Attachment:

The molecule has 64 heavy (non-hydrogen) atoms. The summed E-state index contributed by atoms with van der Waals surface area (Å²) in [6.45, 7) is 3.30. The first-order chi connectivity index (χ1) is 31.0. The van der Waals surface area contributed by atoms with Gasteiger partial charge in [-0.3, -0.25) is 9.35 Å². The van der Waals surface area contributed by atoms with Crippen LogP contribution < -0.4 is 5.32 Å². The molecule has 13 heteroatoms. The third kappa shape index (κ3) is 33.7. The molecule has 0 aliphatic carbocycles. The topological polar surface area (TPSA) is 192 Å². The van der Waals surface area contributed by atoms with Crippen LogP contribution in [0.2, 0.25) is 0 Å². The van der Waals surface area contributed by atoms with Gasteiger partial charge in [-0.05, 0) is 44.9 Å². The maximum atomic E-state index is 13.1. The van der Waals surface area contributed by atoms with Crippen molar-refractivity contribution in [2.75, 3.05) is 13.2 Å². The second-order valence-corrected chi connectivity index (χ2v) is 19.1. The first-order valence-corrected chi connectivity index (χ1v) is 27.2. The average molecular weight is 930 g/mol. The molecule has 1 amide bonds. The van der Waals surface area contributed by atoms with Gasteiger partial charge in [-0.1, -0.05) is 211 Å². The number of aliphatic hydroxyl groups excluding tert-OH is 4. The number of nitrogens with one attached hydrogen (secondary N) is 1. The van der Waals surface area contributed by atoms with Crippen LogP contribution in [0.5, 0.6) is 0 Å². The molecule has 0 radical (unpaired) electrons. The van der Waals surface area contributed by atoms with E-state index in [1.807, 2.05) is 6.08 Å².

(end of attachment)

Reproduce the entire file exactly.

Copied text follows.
The molecule has 64 heavy (non-hydrogen) atoms. The summed E-state index contributed by atoms with van der Waals surface area (Å²) in [6.45, 7) is 3.30. The first-order chi connectivity index (χ1) is 31.0. The van der Waals surface area contributed by atoms with Gasteiger partial charge in [-0.3, -0.25) is 9.35 Å². The van der Waals surface area contributed by atoms with Crippen LogP contribution < -0.4 is 5.32 Å². The molecule has 13 heteroatoms. The third kappa shape index (κ3) is 33.7. The molecule has 0 aliphatic carbocycles. The topological polar surface area (TPSA) is 192 Å². The van der Waals surface area contributed by atoms with Crippen LogP contribution in [0.2, 0.25) is 0 Å². The van der Waals surface area contributed by atoms with Gasteiger partial charge in [-0.05, 0) is 44.9 Å². The maximum atomic E-state index is 13.1. The van der Waals surface area contributed by atoms with Crippen molar-refractivity contribution in [2.75, 3.05) is 13.2 Å². The second-order valence-corrected chi connectivity index (χ2v) is 19.1. The first-order valence-corrected chi connectivity index (χ1v) is 27.2. The average molecular weight is 930 g/mol. The molecule has 1 amide bonds. The van der Waals surface area contributed by atoms with Gasteiger partial charge in [-0.1, -0.05) is 211 Å². The number of aliphatic hydroxyl groups excluding tert-OH is 4. The number of nitrogens with one attached hydrogen (secondary N) is 1. The van der Waals surface area contributed by atoms with Crippen LogP contribution in [0.5, 0.6) is 0 Å². The molecule has 0 radical (unpaired) electrons. The van der Waals surface area contributed by atoms with E-state index in [1.807, 2.05) is 6.08 Å².